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Train travel: How you can save on first class upgrades in Switzerland

A worker climbs into an SBB train somewhere in the beautiful country of Switzerland
How do you get yourself a SBB first class upgrade? Here's what you need to know. Photo: Fabrice COFFRINI / AFP
First class train travel at second class prices in Switzerland, even at peak times? Here’s how to go about it.

While nothing in Switzerland is particularly cheap, with prices much higher than standard second class or supersaver fares, first class train travel has felt unattainable for many of us. 

Switzerland’s SBB has announced a range of new first class upgrades at a fraction of the normal cost. Some first class upgrades are actually cheaper than a point-to-point ticket. 

“The primary goal is to make better use of trains that are under-utilised,” said Thomas Ammann, spokesman for the public transport industry organisation Alliance Swisspass.

READ MORE: Why are Swiss train passes so expensive?

“Currently, the demand on long-distance trains is below average because of the corona pandemic. This means that there are currently supersaver tickets on trains that are not available anywhere else.”

The discounts in the ‘savings class change’ program are so good that the SBB has come under fire. 

How do I get the tickets and how much can I save? 

As the promotion is designed to prevent trains from being under-utilised, it tends to work on a spontaneous basis – i.e. you may not be able to upgrade your travel for the next year. 

The ‘spur of the moment’ promotion “allows you to travel in 1st class on one route or for one day” the SBB said. 

Whether an upgrade is available and how much you will save will depend on your particular route. 

Analysis by Swiss news outlet Watson showed that you could save up to 75 percent on class upgrades and that many were even available at peak times. 

Upgrades on several routes were available, including some of the most popular routes taken by Swiss commuters.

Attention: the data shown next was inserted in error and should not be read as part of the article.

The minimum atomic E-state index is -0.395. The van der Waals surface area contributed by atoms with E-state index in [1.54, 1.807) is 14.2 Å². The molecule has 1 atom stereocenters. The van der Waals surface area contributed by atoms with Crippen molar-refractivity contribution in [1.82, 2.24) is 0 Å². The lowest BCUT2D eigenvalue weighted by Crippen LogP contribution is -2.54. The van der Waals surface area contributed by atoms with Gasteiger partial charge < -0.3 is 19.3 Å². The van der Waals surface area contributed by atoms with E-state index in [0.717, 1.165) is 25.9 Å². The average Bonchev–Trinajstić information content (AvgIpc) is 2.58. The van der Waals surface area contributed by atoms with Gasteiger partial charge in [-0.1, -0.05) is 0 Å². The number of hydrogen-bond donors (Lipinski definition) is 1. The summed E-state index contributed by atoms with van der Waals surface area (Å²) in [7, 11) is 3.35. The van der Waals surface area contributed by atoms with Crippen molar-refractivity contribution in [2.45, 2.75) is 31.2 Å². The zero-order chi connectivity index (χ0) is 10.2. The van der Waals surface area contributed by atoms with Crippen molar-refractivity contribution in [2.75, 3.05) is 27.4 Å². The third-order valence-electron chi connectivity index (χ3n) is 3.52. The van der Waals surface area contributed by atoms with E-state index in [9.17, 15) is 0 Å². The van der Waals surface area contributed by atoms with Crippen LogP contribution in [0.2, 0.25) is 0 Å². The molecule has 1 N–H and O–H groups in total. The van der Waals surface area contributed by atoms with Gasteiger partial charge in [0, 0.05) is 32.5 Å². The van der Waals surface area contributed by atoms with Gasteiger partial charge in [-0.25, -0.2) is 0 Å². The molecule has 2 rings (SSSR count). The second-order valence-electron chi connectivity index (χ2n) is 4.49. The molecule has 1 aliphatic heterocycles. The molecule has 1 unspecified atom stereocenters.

Where can I get it? 

The upgrade is available basically everywhere that tickets are available. This includes the SBB app, at the ticket counter or in the ticket machines at the station. 

The main thing however is that the upgrades are spontaneous. You can upgrade one fare for a specific route. 

You do not need to have a GA travelcard in order to get an upgrade, i.e. you can upgrade basically any second class ticket. 

As at mid-December, the spontaneous upgrades are not incredibly spontaneous, in that you cannot upgrade once you are already travelling, i.e. if your second-class carriage is full. 

You will need to buy the upgrade at least one hour before the journey starts, although the SBB said this will be changed from January onwards so that you can buy the ticket when your trip is already underway. 

You can also order a class upgrade for an entire day, or for multiple days. You can do this on the SBB website. 

People with GA travelcards can also decide to upgrade for a month. 

READ MORE: EXPLAINED: How to find cheap train tickets in Switzerland

Why is the SBB being criticised? 

While it might be hard to find reasons to knock a cheaper train fare or a more equitable use of the first class area, some have criticised the offers. 

Swiss passenger advocacy group Pro Bahn said the discounts are not transparent enough and may create inequalities among passengers. 

“What we don’t support, however, are special offers or non-transparent tariffs. Or ticket offers with massive discounts that result in an imbalance between the passengers,” a spokesperson told Watson. 

As much of the public transport networks are publicly funded, Pro Bahn said offers should be clearer and more equitable, otherwise train travel will too closely resemble airline travel, where ticket prices for seats next to each other can vary widely. 

“Free pricing in line with aviation is therefore not justifiable from our point of view,” the spokesperson said. 

More information about the free upgrade system is available at the SBB website here. 

Are there any other options? 

Switzerland’s Supersaver fares were designed to encourage public transport usage while helping commuters save money. So why is the SBB making them difficult to find?

A story emerged in early 2022 about the Switzerland Federal Railways (SBB) hiding cheap first class fares from travellers in its online platforms. 

Instead, the cheapest second class fares have been shown, which are often more expensive than those in first class, particularly when the second class supersavers are sold out. 

More information about this – and how to make the most of the loophole – can be found at the following link. 

READ MORE: Is Swiss rail hiding cheap first class fares?


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